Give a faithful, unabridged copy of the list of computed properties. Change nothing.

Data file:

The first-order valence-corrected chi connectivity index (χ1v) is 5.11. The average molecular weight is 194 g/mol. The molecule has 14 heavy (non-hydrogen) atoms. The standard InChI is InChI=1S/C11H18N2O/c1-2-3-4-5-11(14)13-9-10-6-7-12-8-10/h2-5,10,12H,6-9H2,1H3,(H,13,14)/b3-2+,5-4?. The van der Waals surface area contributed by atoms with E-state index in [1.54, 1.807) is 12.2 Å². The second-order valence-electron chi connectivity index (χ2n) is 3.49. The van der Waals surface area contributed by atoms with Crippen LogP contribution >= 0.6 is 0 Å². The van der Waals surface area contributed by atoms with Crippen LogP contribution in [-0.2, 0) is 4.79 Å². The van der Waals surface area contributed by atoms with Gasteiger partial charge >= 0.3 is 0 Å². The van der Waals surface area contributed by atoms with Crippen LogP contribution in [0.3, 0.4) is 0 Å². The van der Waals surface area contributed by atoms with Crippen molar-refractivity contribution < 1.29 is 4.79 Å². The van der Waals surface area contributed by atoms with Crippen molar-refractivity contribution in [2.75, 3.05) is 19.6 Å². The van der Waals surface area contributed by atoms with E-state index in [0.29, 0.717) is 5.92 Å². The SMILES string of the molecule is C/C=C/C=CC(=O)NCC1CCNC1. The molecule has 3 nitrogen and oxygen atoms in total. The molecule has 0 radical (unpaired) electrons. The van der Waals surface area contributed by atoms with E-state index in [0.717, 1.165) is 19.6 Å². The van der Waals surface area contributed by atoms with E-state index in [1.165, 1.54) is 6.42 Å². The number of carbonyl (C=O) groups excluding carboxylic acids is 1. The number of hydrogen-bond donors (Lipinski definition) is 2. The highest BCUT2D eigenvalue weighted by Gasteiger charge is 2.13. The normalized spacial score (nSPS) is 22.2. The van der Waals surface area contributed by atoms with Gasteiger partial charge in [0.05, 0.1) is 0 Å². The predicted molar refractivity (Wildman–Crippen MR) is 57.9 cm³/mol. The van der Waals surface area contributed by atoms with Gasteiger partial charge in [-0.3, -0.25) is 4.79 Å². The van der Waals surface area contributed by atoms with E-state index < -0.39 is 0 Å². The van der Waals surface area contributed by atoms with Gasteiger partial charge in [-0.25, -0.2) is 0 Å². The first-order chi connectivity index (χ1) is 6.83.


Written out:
The first-order valence-corrected chi connectivity index (χ1v) is 5.11. The average molecular weight is 194 g/mol. The molecule has 14 heavy (non-hydrogen) atoms. The standard InChI is InChI=1S/C11H18N2O/c1-2-3-4-5-11(14)13-9-10-6-7-12-8-10/h2-5,10,12H,6-9H2,1H3,(H,13,14)/b3-2+,5-4?. The van der Waals surface area contributed by atoms with E-state index in [1.54, 1.807) is 12.2 Å². The second-order valence-electron chi connectivity index (χ2n) is 3.49. The van der Waals surface area contributed by atoms with Crippen LogP contribution >= 0.6 is 0 Å². The van der Waals surface area contributed by atoms with Crippen LogP contribution in [-0.2, 0) is 4.79 Å². The van der Waals surface area contributed by atoms with Gasteiger partial charge >= 0.3 is 0 Å². The van der Waals surface area contributed by atoms with Crippen LogP contribution in [0.3, 0.4) is 0 Å². The van der Waals surface area contributed by atoms with Crippen molar-refractivity contribution < 1.29 is 4.79 Å². The van der Waals surface area contributed by atoms with Crippen molar-refractivity contribution in [2.75, 3.05) is 19.6 Å². The van der Waals surface area contributed by atoms with E-state index in [0.29, 0.717) is 5.92 Å². The SMILES string of the molecule is C/C=C/C=CC(=O)NCC1CCNC1. The molecule has 3 nitrogen and oxygen atoms in total. The molecule has 0 radical (unpaired) electrons. The van der Waals surface area contributed by atoms with E-state index in [0.717, 1.165) is 19.6 Å². The van der Waals surface area contributed by atoms with E-state index in [1.165, 1.54) is 6.42 Å². The number of carbonyl (C=O) groups excluding carboxylic acids is 1. The number of hydrogen-bond donors (Lipinski definition) is 2. The highest BCUT2D eigenvalue weighted by Gasteiger charge is 2.13. The normalized spacial score (nSPS) is 22.2. The van der Waals surface area contributed by atoms with Gasteiger partial charge in [0.05, 0.1) is 0 Å². The predicted molar refractivity (Wildman–Crippen MR) is 57.9 cm³/mol. The van der Waals surface area contributed by atoms with Gasteiger partial charge in [-0.3, -0.25) is 4.79 Å². The van der Waals surface area contributed by atoms with E-state index < -0.39 is 0 Å². The van der Waals surface area contributed by atoms with Gasteiger partial charge in [-0.25, -0.2) is 0 Å². The first-order chi connectivity index (χ1) is 6.83.